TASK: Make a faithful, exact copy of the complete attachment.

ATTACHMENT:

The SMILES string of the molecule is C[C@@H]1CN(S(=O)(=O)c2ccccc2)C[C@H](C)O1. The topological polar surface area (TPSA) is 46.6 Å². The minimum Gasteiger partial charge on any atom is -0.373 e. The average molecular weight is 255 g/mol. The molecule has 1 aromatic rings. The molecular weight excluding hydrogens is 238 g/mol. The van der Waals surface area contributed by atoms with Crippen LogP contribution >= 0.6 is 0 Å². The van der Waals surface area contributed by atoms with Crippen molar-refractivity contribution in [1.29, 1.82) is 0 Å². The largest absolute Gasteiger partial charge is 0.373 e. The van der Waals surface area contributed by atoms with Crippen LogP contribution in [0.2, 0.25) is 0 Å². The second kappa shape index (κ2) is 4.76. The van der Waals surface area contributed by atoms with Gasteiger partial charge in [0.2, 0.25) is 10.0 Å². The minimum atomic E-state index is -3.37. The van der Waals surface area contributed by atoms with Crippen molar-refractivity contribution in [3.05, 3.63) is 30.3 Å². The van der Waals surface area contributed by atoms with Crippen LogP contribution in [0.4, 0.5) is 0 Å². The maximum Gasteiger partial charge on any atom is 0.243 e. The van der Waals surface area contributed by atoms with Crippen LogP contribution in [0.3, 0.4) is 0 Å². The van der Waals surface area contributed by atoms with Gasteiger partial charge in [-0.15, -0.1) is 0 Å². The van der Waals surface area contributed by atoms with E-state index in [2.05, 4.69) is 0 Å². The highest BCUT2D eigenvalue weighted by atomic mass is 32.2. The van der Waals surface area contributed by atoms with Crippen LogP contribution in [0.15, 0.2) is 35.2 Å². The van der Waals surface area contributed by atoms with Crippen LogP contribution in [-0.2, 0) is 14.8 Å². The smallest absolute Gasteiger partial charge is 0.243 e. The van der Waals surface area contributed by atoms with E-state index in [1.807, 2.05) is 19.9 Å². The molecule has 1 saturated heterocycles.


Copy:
The SMILES string of the molecule is C[C@@H]1CN(S(=O)(=O)c2ccccc2)C[C@H](C)O1. The topological polar surface area (TPSA) is 46.6 Å². The minimum Gasteiger partial charge on any atom is -0.373 e. The average molecular weight is 255 g/mol. The molecule has 1 aromatic rings. The molecular weight excluding hydrogens is 238 g/mol. The van der Waals surface area contributed by atoms with Crippen LogP contribution >= 0.6 is 0 Å². The van der Waals surface area contributed by atoms with Crippen molar-refractivity contribution in [1.29, 1.82) is 0 Å². The largest absolute Gasteiger partial charge is 0.373 e. The van der Waals surface area contributed by atoms with Crippen LogP contribution in [0.2, 0.25) is 0 Å². The second kappa shape index (κ2) is 4.76. The van der Waals surface area contributed by atoms with Gasteiger partial charge in [0.2, 0.25) is 10.0 Å². The minimum atomic E-state index is -3.37. The van der Waals surface area contributed by atoms with Crippen molar-refractivity contribution in [3.05, 3.63) is 30.3 Å². The van der Waals surface area contributed by atoms with Crippen LogP contribution in [0.4, 0.5) is 0 Å². The maximum Gasteiger partial charge on any atom is 0.243 e. The van der Waals surface area contributed by atoms with Crippen LogP contribution in [0.3, 0.4) is 0 Å². The van der Waals surface area contributed by atoms with Gasteiger partial charge in [-0.15, -0.1) is 0 Å². The van der Waals surface area contributed by atoms with E-state index in [2.05, 4.69) is 0 Å². The highest BCUT2D eigenvalue weighted by atomic mass is 32.2. The van der Waals surface area contributed by atoms with Crippen LogP contribution in [0.15, 0.2) is 35.2 Å². The van der Waals surface area contributed by atoms with Crippen LogP contribution in [-0.2, 0) is 14.8 Å². The smallest absolute Gasteiger partial charge is 0.243 e. The van der Waals surface area contributed by atoms with E-state index in [1.807, 2.05) is 19.9 Å². The molecule has 1 saturated heterocycles.